Handbook of Evidence-Based Veterinary Medicine
Peter Cockcroft, Mark Holmes in 2003
The application of evidence-based veterinary medicine (EBVM) can assist in improving and optimizing the diagnosis, prognosis, control, treatment and ultimately the welfare of animals. It can also provide the user with a methodology for appropriate, patient orientated life-long, self-directed, learning. To practise evidence-based veterinary medicine we require a range of skills that we may not have.
This book explains what evidence-based veterinary medicine is and shows how it can be applied to veterinary practice to improve the quality of care for patients and provide informed choices for owners. It provides the reader with a toolkit of skills necessary to practise evidence-based veterinary medicine.
This book is aimed at practitioners but will be of interest to veterinary surgeons at any stage of their training or career wishing to learn about EBVM.
Evidence-based medicine has been defined as ‘the conscientious, explicit and judicious use of current best evidence in making decisions about the individual patients’. This means integrating individual clinical expertise with the best available clinical evidence from systematic research (Sackett et al. 2000). In veterinary medicine a broader, simpler definition may be appropriate, ‘Evidence-based veterinary medicine is the use of current best evidence in making clinical decisions’.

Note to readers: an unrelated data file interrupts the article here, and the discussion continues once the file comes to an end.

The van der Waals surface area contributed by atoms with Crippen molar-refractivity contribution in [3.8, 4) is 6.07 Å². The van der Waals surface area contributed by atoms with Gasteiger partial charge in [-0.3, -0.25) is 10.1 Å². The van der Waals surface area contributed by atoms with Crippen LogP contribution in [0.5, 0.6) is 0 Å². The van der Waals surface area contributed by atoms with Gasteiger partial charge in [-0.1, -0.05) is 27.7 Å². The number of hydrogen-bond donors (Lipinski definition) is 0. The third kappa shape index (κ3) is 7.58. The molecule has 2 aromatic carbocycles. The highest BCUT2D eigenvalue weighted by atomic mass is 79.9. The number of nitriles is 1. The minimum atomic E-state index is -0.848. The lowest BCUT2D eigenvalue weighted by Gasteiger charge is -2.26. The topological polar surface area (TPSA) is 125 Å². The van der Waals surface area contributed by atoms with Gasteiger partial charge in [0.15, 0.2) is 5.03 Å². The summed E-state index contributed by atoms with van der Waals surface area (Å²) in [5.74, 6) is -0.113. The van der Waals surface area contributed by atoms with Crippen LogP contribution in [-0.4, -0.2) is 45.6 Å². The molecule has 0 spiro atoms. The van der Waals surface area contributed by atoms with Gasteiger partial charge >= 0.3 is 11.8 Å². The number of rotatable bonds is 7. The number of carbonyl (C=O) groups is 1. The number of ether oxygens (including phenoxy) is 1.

The authors explain how to:
- Transform information needs into a series of clinical questions that can be answered
- Search for best available external evidence
- Critically appraise the evidence for its validity and importance
- Apply the results in clinical practice
- Understand the process of diagnosis and use of clinical diagnostic decision support systems
- Perform a decision analysis
This book is for veterinary surgeons at any stage of their training or career who want to learn about evidence-based veterinary medicine (EBVM), but it has been written particularly for non-academic practitioners. It is an attempt to help veterinary surgeons practise EBVM and improve the quality of care for animal patients and provide informed choices for owners.
This may take the form of knowing the specificity and sensitivity of a diagnostic test, understanding your own clinical reasoning, interpreting a diagnostic decision support system or understanding what an article about therapy/harm/prognosis is telling you. The practice of EBVM should form part of lifelong, self-directed learning without which you may rapidly become dangerously out of date.
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